Susie Baker Fountain Papers - History of the Collection
It is not clear just when Susie Baker Fountain began this collection, but evidence internal to the collection indicates that at least some parts of the collection (e.g. Geer biography) date from her early twenties, although history was only one of her many interests until later. She began much more extensive work on the collection in the 1940's when her children graduated from college. It was also during this era that she began her columns for the Blue Lake Advocate, with the first column appearing in 1948. She continued to work on her collection intensively until 1966. At that point she donated the collection to the HSU Library.
Frances Purser, special collections librarian and one of Mrs. Fountain's friends, had the originals photocopied and bound into volumes, at a time when photocopying was a relatively new technology (1966-1968). These copies have provided users access to the materials ever since, but have become increasingly difficult to read over time. Oversize and other random items from the originals were not included in the copies. The transitions between notebooks were not noted in any way, leaving the user without a clear sense of the organization inherent to the collection. Although the original notebooks appear to have been kept in alphabetical order by Mrs. Fountain, they were not photocopied and bound in that order. The only recorded reason for that departure from the original arrangement seems to have been the request of a faculty member to make some of the materials available to students in a history class shortly after the photocopying process began. After Frances Purser retired in 1971 or early 1972, Erich Schimps assumed responsibility for special collections. During his time notes were made in the front of the volumes by Lincoln Kilian to assist users in navigating the collection, and a brief (one drawer) card file subject index was made. The photographs were removed from the originals and processed. It was also during this period of time that Mrs. Brink prepared the name index to the collection at the county library. This is the index that has been microfilmed along with the collection.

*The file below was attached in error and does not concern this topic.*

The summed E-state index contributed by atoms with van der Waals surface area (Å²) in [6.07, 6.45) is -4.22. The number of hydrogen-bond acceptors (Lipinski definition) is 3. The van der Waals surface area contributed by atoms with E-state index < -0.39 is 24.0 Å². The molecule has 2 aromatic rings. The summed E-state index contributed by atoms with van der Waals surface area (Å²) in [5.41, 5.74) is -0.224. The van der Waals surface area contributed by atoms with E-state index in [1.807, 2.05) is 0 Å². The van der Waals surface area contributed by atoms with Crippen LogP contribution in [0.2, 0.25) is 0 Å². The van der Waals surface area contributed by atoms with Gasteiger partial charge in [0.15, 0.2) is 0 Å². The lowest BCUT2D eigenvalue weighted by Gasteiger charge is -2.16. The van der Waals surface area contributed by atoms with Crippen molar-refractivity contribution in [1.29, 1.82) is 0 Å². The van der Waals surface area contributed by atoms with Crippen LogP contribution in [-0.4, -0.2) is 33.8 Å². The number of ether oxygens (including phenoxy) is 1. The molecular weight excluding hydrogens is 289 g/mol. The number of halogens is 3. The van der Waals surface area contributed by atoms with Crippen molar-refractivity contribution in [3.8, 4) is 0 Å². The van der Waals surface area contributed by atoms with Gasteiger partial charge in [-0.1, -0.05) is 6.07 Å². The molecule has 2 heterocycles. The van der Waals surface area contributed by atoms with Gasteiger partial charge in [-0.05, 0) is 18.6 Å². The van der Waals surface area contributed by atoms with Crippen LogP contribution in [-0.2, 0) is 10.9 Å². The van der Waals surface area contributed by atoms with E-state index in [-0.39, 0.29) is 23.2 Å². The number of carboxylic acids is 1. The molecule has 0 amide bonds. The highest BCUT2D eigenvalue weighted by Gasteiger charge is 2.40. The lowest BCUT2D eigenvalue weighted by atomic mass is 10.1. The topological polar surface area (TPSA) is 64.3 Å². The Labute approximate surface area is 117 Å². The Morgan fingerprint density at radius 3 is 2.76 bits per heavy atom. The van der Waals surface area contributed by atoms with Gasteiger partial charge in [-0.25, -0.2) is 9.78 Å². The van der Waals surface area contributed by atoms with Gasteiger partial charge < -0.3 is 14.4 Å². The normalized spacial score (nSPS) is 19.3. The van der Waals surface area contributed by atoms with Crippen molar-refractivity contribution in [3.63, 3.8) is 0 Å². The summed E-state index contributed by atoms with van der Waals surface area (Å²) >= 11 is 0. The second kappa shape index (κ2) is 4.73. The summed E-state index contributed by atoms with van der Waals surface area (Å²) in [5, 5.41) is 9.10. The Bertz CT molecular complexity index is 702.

Ever since the bound volumes became available they have been used heavily. Most articles and books on the history of this region draw from and quote this collection. This pattern of heavy use and the gradual deterioration of the bound volumes (the photocopies) prompted the HSU library to initiate a preservation microfilm project, partly funded through LSTA funding from the California State Library.
This project involved proper preparation and improved archival storage of the originals, locating the missing photos and other missing materials, microfilming, quality control checking and preparation of this finding aid. One of the guiding principals of the project has been to maintain the volume and page arrangement of the bound volumes, given that we have the indices and over thirty years of scholarly citations using that format. This requirement made preparation of the materials rather exacting since much of the collection consists of small slips of paper. Each reel represents one volume, and the page numbers are the same, although the arrangement on the page is not always the same. In some cases we found original materials within the notebooks that were not included in the photocopied volumes, either because they were oversize or for other unknown reasons. We included these other materials in their logical place and added an extra page with the number supplemented by a letter (e.g. Pages 68, 68A, 69 etc.) as needed. We added informational "target" pages to indicate the beginning of each of Mrs. Fountain's notebooks, so that the user may have a better sense of her organization of the materials. We also filmed the versos of photos when information was present. In the few cases when an item was truly missing from the original materials, and we could not otherwise reproduce it from the bound volume or other sources, we used a target page to indicate that it was missing. Fortunately this was a very rare occurrence.
The two indices to the collection are quite different, each with its strengths and limitations. The very large name index is crucial to finding information at a detailed level, since so much of the collection is organized by people and families and is used extensively for genealogical research. It also has a limited index of selected subjects at the end. This index has been stored in 204 card catalog drawers which lack rods to hold the cards in the drawers, with the inevitable result that some of the cards are slightly out of alphabetical order. Many names are entered in several variants, with or without first names, and women may be variously entered under their maiden name, married name(s) or their husbands' names. The researcher is cautioned to use this index accordingly. The brief subject index located at the HSU Library is a good general guide to finding subjects, but one should keep in mind that the information on any given subject may be spread across a number of volumes, under a variety of headings. Both indices are useful in navigating the collection, especially since a subject or person often appears across multiple volumes of the collection. This finding aid includes a list (in two forms, by volume and page and also in alphabetical order) of Mrs. Fountain's notebook titles.